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Role of Frailty and Comorbidity Status in Predicting Morbidity and Mortality in Patients with Acute Mesenteric Ischemia.
Ann Vasc Surg. 2020 Aug; 67:105-114.AV

Abstract

BACKGROUND

This study was performed to determine the association of frailty and comorbidity status with postoperative morbidity and mortality in patients with acute mesenteric ischemia (AMI).

METHODS

Patients diagnosed with AMI between April 2006 and September 2019 were enrolled in this study. Frailty was evaluated by sarcopenia which was diagnosed by third lumbar vertebra psoas muscle area (PMA). Comorbidity status was evaluated by the Charlson Comorbidity Index (CCI) score. Univariate and multivariate analyses evaluating the risk factors for postoperative morbidity and mortality were performed.

RESULTS

Of the 174 patients, 86 were managed conservatively and 88 underwent surgery. In surgically managed patients, 39.8% developed complications within 30 days of surgery. Ten patients died within 30 days of the operation. In the univariate analyses, white blood cell >10 g/L, low PMA, CCI score ≥2, and bowel resection were associated with postoperative complications. Multivariate analysis revealed that low PMA, CCI score ≥2, and bowel resection were independent predictors of postoperative complications.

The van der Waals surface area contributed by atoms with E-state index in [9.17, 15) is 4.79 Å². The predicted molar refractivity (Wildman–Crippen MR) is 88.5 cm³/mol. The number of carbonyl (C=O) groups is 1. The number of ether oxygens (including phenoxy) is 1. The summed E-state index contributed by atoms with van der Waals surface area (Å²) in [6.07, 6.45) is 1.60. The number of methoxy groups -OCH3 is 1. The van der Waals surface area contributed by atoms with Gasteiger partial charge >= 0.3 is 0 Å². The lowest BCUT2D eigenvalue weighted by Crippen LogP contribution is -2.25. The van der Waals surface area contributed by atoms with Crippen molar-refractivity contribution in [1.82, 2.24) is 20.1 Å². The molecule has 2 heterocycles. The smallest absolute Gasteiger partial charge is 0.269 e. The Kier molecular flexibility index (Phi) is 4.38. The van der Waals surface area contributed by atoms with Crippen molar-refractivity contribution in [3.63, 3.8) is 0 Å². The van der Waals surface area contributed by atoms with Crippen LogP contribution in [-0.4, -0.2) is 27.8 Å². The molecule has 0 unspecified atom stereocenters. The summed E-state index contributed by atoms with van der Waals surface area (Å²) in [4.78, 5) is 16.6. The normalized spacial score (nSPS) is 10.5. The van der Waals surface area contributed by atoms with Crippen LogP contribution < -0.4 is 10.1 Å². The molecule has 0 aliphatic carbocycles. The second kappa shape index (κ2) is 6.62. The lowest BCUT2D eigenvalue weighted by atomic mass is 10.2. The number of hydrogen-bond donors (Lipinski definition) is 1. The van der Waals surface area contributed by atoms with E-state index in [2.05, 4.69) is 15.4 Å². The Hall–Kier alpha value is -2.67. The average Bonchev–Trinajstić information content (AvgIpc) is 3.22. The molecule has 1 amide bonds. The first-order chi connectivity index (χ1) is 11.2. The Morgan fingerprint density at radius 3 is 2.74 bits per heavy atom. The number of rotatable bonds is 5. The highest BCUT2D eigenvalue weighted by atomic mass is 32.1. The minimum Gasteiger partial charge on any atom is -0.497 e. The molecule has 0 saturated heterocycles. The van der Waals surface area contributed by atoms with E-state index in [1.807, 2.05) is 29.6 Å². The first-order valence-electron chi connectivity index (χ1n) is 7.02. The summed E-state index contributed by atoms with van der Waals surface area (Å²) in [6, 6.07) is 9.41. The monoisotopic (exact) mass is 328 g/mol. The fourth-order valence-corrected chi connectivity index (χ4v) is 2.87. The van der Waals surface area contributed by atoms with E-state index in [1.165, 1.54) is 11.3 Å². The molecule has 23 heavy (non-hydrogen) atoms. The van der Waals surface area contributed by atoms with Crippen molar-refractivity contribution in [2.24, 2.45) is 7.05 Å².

CONCLUSIONS

This study demonstrated that low PMA, CCI score ≥2, and bowel resection were independent risk factors for postoperative complications in patients with AMI. Preoperative assessment of frailty using PMA and the evaluation of comorbidity status using CCI may serve as helpful tools in preoperative risk assessment and should be integrated into scoring systems for surgically treated AMI.

Authors+Show Affiliations

Department of Vascular Surgery, The First Affiliated Hospital, Wenzhou Medical University, Wenzhou, Zhejiang, People's Republic of China.The First Clinical Medical College, Wenzhou Medical University, Wenzhou, Zhejiang, People's Republic of China.The First Clinical Medical College, Wenzhou Medical University, Wenzhou, Zhejiang, People's Republic of China.Department of Oncology, The First Clinical Medical College of Wenzhou Medical University, Wenzhou, Zhejiang, People's Republic of China.Department of Radiology, The First Affiliated Hospital, Wenzhou Medical University, Wenzhou, Zhejiang, People's Republic of China.Department of Vascular Surgery, The First Affiliated Hospital, Wenzhou Medical University, Wenzhou, Zhejiang, People's Republic of China.Department of Vascular Surgery, The First Affiliated Hospital, Wenzhou Medical University, Wenzhou, Zhejiang, People's Republic of China. Electronic address: vasqiuyihui@hotmail.com.Department of Vascular Surgery, The First Affiliated Hospital, Wenzhou Medical University, Wenzhou, Zhejiang, People's Republic of China. Electronic address: wzhjy96@163.com.

Pub Type(s)

Journal Article

Language

eng

PubMed ID

32240729

Citation

Chen, Fan-Feng, et al. "Role of Frailty and Comorbidity Status in Predicting Morbidity and Mortality in Patients With Acute Mesenteric Ischemia." Annals of Vascular Surgery, vol. 67, 2020, pp. 105-114.